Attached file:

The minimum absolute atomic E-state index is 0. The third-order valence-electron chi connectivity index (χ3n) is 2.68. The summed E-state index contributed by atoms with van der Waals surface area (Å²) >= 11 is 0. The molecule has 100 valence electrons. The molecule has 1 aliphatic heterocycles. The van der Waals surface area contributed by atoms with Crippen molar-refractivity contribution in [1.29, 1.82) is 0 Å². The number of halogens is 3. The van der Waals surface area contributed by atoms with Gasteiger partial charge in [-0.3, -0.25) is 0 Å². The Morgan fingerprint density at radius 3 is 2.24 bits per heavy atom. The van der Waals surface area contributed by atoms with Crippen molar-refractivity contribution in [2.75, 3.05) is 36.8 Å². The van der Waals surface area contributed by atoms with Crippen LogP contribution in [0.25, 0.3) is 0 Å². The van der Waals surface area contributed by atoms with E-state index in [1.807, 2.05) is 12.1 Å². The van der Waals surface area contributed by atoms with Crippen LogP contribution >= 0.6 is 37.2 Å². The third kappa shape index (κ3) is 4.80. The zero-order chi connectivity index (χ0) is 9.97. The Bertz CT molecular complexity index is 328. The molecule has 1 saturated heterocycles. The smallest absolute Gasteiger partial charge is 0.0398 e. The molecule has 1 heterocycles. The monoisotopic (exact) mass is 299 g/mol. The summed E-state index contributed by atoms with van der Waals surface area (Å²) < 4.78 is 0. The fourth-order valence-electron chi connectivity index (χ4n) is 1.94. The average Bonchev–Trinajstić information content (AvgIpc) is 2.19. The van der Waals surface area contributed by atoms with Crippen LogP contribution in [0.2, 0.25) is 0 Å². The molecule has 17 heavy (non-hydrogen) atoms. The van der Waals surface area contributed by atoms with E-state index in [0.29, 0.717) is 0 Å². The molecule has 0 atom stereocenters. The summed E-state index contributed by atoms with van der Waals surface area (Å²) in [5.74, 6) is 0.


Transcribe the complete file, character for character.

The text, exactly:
The minimum absolute atomic E-state index is 0. The third-order valence-electron chi connectivity index (χ3n) is 2.68. The summed E-state index contributed by atoms with van der Waals surface area (Å²) >= 11 is 0. The molecule has 100 valence electrons. The molecule has 1 aliphatic heterocycles. The van der Waals surface area contributed by atoms with Crippen molar-refractivity contribution in [1.29, 1.82) is 0 Å². The number of halogens is 3. The van der Waals surface area contributed by atoms with Gasteiger partial charge in [-0.3, -0.25) is 0 Å². The Morgan fingerprint density at radius 3 is 2.24 bits per heavy atom. The van der Waals surface area contributed by atoms with Crippen molar-refractivity contribution in [2.75, 3.05) is 36.8 Å². The van der Waals surface area contributed by atoms with Crippen LogP contribution in [0.25, 0.3) is 0 Å². The van der Waals surface area contributed by atoms with E-state index in [1.807, 2.05) is 12.1 Å². The van der Waals surface area contributed by atoms with Crippen LogP contribution >= 0.6 is 37.2 Å². The third kappa shape index (κ3) is 4.80. The zero-order chi connectivity index (χ0) is 9.97. The Bertz CT molecular complexity index is 328. The molecule has 1 saturated heterocycles. The smallest absolute Gasteiger partial charge is 0.0398 e. The molecule has 1 heterocycles. The monoisotopic (exact) mass is 299 g/mol. The summed E-state index contributed by atoms with van der Waals surface area (Å²) < 4.78 is 0. The fourth-order valence-electron chi connectivity index (χ4n) is 1.94. The average Bonchev–Trinajstić information content (AvgIpc) is 2.19. The van der Waals surface area contributed by atoms with Crippen LogP contribution in [0.2, 0.25) is 0 Å². The molecule has 17 heavy (non-hydrogen) atoms. The van der Waals surface area contributed by atoms with E-state index in [0.29, 0.717) is 0 Å². The molecule has 0 atom stereocenters. The summed E-state index contributed by atoms with van der Waals surface area (Å²) in [5.74, 6) is 0.